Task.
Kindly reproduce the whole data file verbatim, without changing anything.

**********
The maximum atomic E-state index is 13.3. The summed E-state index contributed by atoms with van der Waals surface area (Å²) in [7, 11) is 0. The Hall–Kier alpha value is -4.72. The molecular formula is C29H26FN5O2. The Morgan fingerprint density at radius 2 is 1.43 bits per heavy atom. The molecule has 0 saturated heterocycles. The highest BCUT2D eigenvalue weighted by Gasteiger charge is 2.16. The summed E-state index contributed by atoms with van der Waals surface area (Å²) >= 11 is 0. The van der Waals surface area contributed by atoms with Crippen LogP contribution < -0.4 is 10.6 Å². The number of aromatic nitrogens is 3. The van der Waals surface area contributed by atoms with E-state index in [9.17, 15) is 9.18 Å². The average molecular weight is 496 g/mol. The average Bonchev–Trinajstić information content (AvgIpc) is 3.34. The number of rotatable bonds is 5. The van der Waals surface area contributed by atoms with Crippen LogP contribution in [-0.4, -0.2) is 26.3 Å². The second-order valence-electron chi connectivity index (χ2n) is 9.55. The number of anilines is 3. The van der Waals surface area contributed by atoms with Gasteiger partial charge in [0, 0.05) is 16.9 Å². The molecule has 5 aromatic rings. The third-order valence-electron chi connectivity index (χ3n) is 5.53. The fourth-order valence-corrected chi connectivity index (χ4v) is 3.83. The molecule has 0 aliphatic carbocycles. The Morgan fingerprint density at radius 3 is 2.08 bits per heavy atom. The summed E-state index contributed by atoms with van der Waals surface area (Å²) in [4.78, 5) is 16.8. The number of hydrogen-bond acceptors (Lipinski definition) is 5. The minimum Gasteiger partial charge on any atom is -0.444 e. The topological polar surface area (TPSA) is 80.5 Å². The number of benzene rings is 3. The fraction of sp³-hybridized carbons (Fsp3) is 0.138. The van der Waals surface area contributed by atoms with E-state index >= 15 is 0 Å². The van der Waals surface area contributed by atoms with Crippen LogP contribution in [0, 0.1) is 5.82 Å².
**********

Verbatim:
The maximum atomic E-state index is 13.3. The summed E-state index contributed by atoms with van der Waals surface area (Å²) in [7, 11) is 0. The Hall–Kier alpha value is -4.72. The molecular formula is C29H26FN5O2. The Morgan fingerprint density at radius 2 is 1.43 bits per heavy atom. The molecule has 0 saturated heterocycles. The highest BCUT2D eigenvalue weighted by Gasteiger charge is 2.16. The summed E-state index contributed by atoms with van der Waals surface area (Å²) >= 11 is 0. The van der Waals surface area contributed by atoms with Crippen LogP contribution < -0.4 is 10.6 Å². The number of aromatic nitrogens is 3. The van der Waals surface area contributed by atoms with E-state index in [9.17, 15) is 9.18 Å². The average molecular weight is 496 g/mol. The average Bonchev–Trinajstić information content (AvgIpc) is 3.34. The number of rotatable bonds is 5. The van der Waals surface area contributed by atoms with Crippen LogP contribution in [-0.4, -0.2) is 26.3 Å². The second-order valence-electron chi connectivity index (χ2n) is 9.55. The number of anilines is 3. The van der Waals surface area contributed by atoms with Gasteiger partial charge in [0, 0.05) is 16.9 Å². The molecule has 5 aromatic rings. The third-order valence-electron chi connectivity index (χ3n) is 5.53. The fourth-order valence-corrected chi connectivity index (χ4v) is 3.83. The molecule has 0 aliphatic carbocycles. The Morgan fingerprint density at radius 3 is 2.08 bits per heavy atom. The summed E-state index contributed by atoms with van der Waals surface area (Å²) in [4.78, 5) is 16.8. The number of hydrogen-bond acceptors (Lipinski definition) is 5. The minimum Gasteiger partial charge on any atom is -0.444 e. The topological polar surface area (TPSA) is 80.5 Å². The number of benzene rings is 3. The fraction of sp³-hybridized carbons (Fsp3) is 0.138. The van der Waals surface area contributed by atoms with E-state index >= 15 is 0 Å². The van der Waals surface area contributed by atoms with Crippen LogP contribution in [0, 0.1) is 5.82 Å².